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Discussion Starter #1
Our BMWCCA chapter is debating convertibles safety. Lots of them are gonna be axed. The Elise is not on the hot spot at all, but I was wondering if a hard top has better chance of staying in place in case of rollover?

What do you think? I might start saving for a hard top... :shrug:
 

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No.
I was driving in front of another Elise that did a barrel roll and the hard-top came of. We found it under the car when it was all said and done.
 

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Discussion Starter #3
No.
I was driving in front of another Elise that did a barrel roll and the hard-top came of. We found it under the car when it was all said and done.
Wow!
Ok that answers it. I was hoping it could restrain arms better than the soft top. I guess I'll just keep using the soft top.

How well did the Elise do in the crash you described?
 

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Car was totaled, but the driver was okay. Just a scratch on his arm, might have been glass from the windsheild that cut him.

Car did a 360 barrel roll and a 180 directional change.

Regardles of what top is on hold on to steering wheel untill the car come to a complete stop was the lesson I walked away with.
 

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I was wondering if I have to wear my hard top to drivers schools like the one mentioned. Or will the soft top be ok????/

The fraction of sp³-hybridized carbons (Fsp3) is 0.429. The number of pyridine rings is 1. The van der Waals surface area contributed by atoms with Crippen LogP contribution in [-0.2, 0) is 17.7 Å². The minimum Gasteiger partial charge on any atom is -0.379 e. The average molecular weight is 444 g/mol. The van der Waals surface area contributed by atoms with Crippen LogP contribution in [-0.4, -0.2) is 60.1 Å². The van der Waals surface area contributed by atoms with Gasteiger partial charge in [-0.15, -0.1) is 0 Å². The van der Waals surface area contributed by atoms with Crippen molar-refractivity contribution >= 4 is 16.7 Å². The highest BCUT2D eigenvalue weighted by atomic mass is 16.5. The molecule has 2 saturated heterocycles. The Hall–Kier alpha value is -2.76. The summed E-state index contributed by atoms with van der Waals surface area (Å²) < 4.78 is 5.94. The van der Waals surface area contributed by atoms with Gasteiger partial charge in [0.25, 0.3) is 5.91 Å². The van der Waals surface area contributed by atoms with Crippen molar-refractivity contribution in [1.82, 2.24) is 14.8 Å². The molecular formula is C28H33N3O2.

Also was wondering about the log 29 event too?


swede,

I didn't know you moved, wow!
 

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When my elise was totaled, the hard top flew right off. It was a side impact though not a roll over.
 

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Agreed. You'd never be able to hold onto the wheel in any kind of serious shunt even if you wanted to.
 

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Our local BMW chapter does not normally allow convertibles to run at their driving schools. They allow the Lotus because it is a targa style top with factory rollover protection. They require us to run with hardtops in place, probably so that we at least LOOK safer.
 

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Yep, and I have a broken thumb to prove that you shouldn't hold on to the steering wheel in a shunt.
One of my nephews broke his hand holding on to the steering wheel.